Women’s Transportation Seminar (WTS) Philadelphia kicked off 2015 with its first lunch seminar on January 10th with a presentation by Delaware Valley Regional Planning Commission’s (DVRPC) Shawn Megill Legendre regarding The Circuit (connectthecircuit.org), an initiative launched in 2012 to build out the region’s multi-use trail network.
Legendre, senior research analyst in DVRPC’s offices of Environmental Planning and Energy & Climate Change Initiatives, began by pointing out that “1/3 of workers in Philadelphia depend on active transportation [(walking and biking)] for at least part of their commute.”
Supported in part by a $10 million grant from the William Penn Foundation, the initiative to complete The Circuit is one goal of DVRPC’s long-range plan – Connections 2040. The region-wide initiative – unique in the United States – is a partnership of myriad Philadelphia-area organizations.
To date, the effort has identified 300 miles of multi-use trails and trail segments, including the Schuylkill River Trail, the Lawrence-Hopewell Trail, and the new Penn Street cycle path; 50 trail-miles in progress; and 400 miles of planned trails – including the Spring Garden Street cycle path, the Camden Greenway, and part of the East Coast Greenway, as well as the Manayunk and Gray’s Ferry Crossing bridge projects.
As Legendre explained in response to a question from the audience, the trails in question are used for both recreation and transportation, depending on the locality. DVRPC is tasked with planning transportation investments, thus Legendre’s work is focused on transport (although partnering organizations represent a diversity of interests).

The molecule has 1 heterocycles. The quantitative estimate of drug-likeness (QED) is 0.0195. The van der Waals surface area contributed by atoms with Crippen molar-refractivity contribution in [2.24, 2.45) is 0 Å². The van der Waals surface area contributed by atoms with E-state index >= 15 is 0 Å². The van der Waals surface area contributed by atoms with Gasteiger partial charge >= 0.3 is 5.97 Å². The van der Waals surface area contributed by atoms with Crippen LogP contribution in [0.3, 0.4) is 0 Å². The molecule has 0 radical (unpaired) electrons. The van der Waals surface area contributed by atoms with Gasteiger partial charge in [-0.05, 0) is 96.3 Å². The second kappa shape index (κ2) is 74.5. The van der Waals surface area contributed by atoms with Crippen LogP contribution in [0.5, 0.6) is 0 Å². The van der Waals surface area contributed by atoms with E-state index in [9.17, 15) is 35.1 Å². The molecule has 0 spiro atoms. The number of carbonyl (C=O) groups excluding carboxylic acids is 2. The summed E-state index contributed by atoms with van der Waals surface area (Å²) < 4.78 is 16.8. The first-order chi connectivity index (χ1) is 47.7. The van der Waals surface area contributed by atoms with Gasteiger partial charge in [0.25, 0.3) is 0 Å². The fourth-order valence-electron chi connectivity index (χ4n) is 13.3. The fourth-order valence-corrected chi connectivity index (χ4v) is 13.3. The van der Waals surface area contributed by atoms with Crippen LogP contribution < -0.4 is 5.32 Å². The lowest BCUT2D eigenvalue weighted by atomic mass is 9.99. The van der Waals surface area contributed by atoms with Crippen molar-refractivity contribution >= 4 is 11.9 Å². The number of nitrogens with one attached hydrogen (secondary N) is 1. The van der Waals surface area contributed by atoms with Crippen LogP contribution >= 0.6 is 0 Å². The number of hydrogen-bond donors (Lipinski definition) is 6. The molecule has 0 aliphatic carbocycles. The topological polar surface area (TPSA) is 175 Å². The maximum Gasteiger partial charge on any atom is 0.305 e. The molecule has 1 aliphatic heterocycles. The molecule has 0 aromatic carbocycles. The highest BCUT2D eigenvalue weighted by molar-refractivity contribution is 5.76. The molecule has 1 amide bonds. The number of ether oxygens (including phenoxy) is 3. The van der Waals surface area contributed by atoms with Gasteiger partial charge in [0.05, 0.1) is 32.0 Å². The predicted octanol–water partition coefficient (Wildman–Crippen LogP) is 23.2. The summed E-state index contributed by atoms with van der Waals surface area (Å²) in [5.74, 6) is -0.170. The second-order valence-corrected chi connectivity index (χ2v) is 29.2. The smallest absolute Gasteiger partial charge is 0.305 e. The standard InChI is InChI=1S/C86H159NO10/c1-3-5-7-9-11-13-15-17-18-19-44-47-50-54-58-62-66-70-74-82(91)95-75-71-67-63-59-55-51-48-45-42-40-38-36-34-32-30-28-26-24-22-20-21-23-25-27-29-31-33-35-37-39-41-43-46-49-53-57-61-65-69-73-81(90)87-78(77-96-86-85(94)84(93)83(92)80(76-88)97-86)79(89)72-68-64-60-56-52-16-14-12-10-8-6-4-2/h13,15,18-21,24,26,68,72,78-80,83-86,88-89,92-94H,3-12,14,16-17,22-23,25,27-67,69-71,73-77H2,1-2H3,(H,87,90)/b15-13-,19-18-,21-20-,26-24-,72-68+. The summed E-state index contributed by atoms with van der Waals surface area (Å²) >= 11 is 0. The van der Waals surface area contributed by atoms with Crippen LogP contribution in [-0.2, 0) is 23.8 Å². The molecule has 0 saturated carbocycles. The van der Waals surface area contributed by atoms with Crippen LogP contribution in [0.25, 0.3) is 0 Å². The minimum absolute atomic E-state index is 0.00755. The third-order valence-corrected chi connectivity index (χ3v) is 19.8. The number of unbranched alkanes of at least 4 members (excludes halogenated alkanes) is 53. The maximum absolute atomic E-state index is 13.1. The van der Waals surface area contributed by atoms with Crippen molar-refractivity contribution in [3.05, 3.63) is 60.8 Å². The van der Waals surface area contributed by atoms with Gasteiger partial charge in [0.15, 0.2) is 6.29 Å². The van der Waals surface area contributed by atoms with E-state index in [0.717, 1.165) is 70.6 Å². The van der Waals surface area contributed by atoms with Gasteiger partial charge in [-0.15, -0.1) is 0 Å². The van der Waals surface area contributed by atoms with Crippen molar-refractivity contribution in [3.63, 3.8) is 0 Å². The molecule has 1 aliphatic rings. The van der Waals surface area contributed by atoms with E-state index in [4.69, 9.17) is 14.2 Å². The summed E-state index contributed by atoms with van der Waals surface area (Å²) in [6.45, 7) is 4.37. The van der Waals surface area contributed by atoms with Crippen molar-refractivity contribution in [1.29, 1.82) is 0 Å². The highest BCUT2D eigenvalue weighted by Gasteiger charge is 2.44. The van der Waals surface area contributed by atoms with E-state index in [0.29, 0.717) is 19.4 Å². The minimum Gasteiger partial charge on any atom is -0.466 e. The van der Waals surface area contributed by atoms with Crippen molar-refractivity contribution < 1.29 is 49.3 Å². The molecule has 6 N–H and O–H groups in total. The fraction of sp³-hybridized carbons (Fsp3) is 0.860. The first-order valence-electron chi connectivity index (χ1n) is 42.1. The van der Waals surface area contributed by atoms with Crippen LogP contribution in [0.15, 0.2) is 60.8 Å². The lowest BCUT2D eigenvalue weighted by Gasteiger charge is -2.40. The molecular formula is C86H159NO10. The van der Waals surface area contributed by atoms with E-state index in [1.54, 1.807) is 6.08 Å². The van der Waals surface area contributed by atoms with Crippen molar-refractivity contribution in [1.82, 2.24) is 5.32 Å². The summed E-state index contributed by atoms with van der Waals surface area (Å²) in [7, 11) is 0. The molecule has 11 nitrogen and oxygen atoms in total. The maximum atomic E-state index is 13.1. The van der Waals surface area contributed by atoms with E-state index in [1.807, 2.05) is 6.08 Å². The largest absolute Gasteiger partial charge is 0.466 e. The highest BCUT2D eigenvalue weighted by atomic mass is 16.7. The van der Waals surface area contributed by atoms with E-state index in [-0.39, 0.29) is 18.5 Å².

Included in the presentation was a summary of existing trail usage statistics from bicycle/pedestrian counts, showing volume of use and commuting patterns. Data showed the Schuylkill River Trail to receive the heaviest usage while exhibiting the most discernible commuting patterns.
During Q&A, another audience member inquired as to whether the greatest challenges to completing The Circuit were political, monetary, due to local relationships, or to right-of-way acquisition. Legendre explained that these factors vary widely depending on the particular trail and local conditions. Interestingly, Legendre noted funding to be increasingly among the less challenging problems.
Someday Eastern Pennsylvania will have a network of trails and protected bikeways. If the public realm of US post-industrial cities has declined, the creation of safe, useful, human-powered transport is one sign of an adaptive rejuvenation.